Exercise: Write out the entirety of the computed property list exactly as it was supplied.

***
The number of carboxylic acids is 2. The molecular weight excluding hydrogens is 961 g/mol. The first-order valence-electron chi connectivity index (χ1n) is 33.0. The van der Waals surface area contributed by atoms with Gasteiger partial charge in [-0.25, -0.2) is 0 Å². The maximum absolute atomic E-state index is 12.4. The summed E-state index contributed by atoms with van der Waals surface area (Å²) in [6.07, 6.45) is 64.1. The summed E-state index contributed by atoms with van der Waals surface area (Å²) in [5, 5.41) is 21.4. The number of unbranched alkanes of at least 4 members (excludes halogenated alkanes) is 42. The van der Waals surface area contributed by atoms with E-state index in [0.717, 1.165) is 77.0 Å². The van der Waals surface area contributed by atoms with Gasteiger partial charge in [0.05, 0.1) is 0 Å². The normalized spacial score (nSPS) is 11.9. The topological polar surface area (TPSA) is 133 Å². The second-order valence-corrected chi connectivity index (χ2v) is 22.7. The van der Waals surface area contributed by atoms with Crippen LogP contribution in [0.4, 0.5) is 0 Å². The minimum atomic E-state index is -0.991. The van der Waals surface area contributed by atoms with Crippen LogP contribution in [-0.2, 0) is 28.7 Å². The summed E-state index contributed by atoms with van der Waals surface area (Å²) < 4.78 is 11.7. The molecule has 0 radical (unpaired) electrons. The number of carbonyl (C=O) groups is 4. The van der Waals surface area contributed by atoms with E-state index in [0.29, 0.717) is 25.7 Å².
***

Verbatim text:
The number of carboxylic acids is 2. The molecular weight excluding hydrogens is 961 g/mol. The first-order valence-electron chi connectivity index (χ1n) is 33.0. The van der Waals surface area contributed by atoms with Gasteiger partial charge in [-0.25, -0.2) is 0 Å². The maximum absolute atomic E-state index is 12.4. The summed E-state index contributed by atoms with van der Waals surface area (Å²) in [6.07, 6.45) is 64.1. The summed E-state index contributed by atoms with van der Waals surface area (Å²) in [5, 5.41) is 21.4. The number of unbranched alkanes of at least 4 members (excludes halogenated alkanes) is 42. The van der Waals surface area contributed by atoms with E-state index in [0.717, 1.165) is 77.0 Å². The van der Waals surface area contributed by atoms with Gasteiger partial charge in [0.05, 0.1) is 0 Å². The normalized spacial score (nSPS) is 11.9. The topological polar surface area (TPSA) is 133 Å². The second-order valence-corrected chi connectivity index (χ2v) is 22.7. The van der Waals surface area contributed by atoms with Crippen LogP contribution in [0.4, 0.5) is 0 Å². The minimum atomic E-state index is -0.991. The van der Waals surface area contributed by atoms with Crippen LogP contribution in [-0.2, 0) is 28.7 Å². The summed E-state index contributed by atoms with van der Waals surface area (Å²) < 4.78 is 11.7. The molecule has 0 radical (unpaired) electrons. The number of carbonyl (C=O) groups is 4. The van der Waals surface area contributed by atoms with E-state index in [0.29, 0.717) is 25.7 Å².